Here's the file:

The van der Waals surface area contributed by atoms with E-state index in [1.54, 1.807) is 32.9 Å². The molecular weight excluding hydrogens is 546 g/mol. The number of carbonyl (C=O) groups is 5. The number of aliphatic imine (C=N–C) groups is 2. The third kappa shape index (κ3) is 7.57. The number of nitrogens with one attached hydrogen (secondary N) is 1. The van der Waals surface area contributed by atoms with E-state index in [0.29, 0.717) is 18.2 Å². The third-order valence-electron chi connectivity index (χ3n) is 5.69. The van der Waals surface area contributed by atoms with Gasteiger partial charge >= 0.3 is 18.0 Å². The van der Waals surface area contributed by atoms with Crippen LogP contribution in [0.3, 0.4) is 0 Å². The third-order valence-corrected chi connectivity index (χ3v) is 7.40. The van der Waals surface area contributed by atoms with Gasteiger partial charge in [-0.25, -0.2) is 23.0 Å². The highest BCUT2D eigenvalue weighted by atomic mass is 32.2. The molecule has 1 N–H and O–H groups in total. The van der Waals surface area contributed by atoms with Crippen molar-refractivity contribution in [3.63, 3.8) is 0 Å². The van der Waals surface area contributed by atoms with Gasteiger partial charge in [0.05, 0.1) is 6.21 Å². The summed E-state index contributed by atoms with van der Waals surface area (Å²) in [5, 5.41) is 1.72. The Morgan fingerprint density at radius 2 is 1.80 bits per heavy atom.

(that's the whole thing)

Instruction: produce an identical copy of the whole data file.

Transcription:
The van der Waals surface area contributed by atoms with E-state index in [1.54, 1.807) is 32.9 Å². The molecular weight excluding hydrogens is 546 g/mol. The number of carbonyl (C=O) groups is 5. The number of aliphatic imine (C=N–C) groups is 2. The third kappa shape index (κ3) is 7.57. The number of nitrogens with one attached hydrogen (secondary N) is 1. The van der Waals surface area contributed by atoms with E-state index in [0.29, 0.717) is 18.2 Å². The third-order valence-electron chi connectivity index (χ3n) is 5.69. The van der Waals surface area contributed by atoms with Gasteiger partial charge >= 0.3 is 18.0 Å². The van der Waals surface area contributed by atoms with Crippen LogP contribution in [0.3, 0.4) is 0 Å². The third-order valence-corrected chi connectivity index (χ3v) is 7.40. The van der Waals surface area contributed by atoms with Gasteiger partial charge in [-0.25, -0.2) is 23.0 Å². The highest BCUT2D eigenvalue weighted by atomic mass is 32.2. The molecule has 1 N–H and O–H groups in total. The van der Waals surface area contributed by atoms with Crippen molar-refractivity contribution in [3.63, 3.8) is 0 Å². The van der Waals surface area contributed by atoms with Gasteiger partial charge in [0.05, 0.1) is 6.21 Å². The summed E-state index contributed by atoms with van der Waals surface area (Å²) in [5, 5.41) is 1.72. The Morgan fingerprint density at radius 2 is 1.80 bits per heavy atom.